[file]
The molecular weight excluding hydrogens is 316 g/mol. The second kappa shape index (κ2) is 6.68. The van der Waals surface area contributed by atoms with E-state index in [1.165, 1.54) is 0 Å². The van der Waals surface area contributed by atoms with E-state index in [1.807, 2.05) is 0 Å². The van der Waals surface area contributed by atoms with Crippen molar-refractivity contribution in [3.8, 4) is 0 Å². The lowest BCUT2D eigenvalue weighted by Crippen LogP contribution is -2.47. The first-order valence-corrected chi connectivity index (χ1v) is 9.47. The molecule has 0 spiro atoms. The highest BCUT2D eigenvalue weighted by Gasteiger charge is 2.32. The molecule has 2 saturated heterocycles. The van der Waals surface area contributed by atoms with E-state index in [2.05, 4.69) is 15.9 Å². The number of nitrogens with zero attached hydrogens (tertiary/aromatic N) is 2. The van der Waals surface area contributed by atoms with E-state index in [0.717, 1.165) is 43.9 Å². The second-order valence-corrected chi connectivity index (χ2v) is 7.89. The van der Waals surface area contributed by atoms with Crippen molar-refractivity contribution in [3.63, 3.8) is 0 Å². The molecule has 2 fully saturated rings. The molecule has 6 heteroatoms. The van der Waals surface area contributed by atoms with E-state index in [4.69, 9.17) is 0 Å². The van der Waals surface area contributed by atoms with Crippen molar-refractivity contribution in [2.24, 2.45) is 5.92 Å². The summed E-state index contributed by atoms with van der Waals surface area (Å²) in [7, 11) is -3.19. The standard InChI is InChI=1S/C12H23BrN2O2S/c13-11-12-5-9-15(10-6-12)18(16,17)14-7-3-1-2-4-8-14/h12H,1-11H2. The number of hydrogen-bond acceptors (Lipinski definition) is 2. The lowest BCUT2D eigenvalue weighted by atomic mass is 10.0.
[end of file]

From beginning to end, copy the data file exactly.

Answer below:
The molecular weight excluding hydrogens is 316 g/mol. The second kappa shape index (κ2) is 6.68. The van der Waals surface area contributed by atoms with E-state index in [1.165, 1.54) is 0 Å². The van der Waals surface area contributed by atoms with E-state index in [1.807, 2.05) is 0 Å². The van der Waals surface area contributed by atoms with Crippen molar-refractivity contribution in [3.8, 4) is 0 Å². The lowest BCUT2D eigenvalue weighted by Crippen LogP contribution is -2.47. The first-order valence-corrected chi connectivity index (χ1v) is 9.47. The molecule has 0 spiro atoms. The highest BCUT2D eigenvalue weighted by Gasteiger charge is 2.32. The molecule has 2 saturated heterocycles. The van der Waals surface area contributed by atoms with E-state index in [2.05, 4.69) is 15.9 Å². The number of nitrogens with zero attached hydrogens (tertiary/aromatic N) is 2. The van der Waals surface area contributed by atoms with E-state index in [0.717, 1.165) is 43.9 Å². The second-order valence-corrected chi connectivity index (χ2v) is 7.89. The van der Waals surface area contributed by atoms with Crippen molar-refractivity contribution in [3.63, 3.8) is 0 Å². The molecule has 2 fully saturated rings. The molecule has 6 heteroatoms. The van der Waals surface area contributed by atoms with E-state index in [4.69, 9.17) is 0 Å². The van der Waals surface area contributed by atoms with Crippen molar-refractivity contribution in [2.24, 2.45) is 5.92 Å². The summed E-state index contributed by atoms with van der Waals surface area (Å²) in [7, 11) is -3.19. The standard InChI is InChI=1S/C12H23BrN2O2S/c13-11-12-5-9-15(10-6-12)18(16,17)14-7-3-1-2-4-8-14/h12H,1-11H2. The number of hydrogen-bond acceptors (Lipinski definition) is 2. The lowest BCUT2D eigenvalue weighted by atomic mass is 10.0.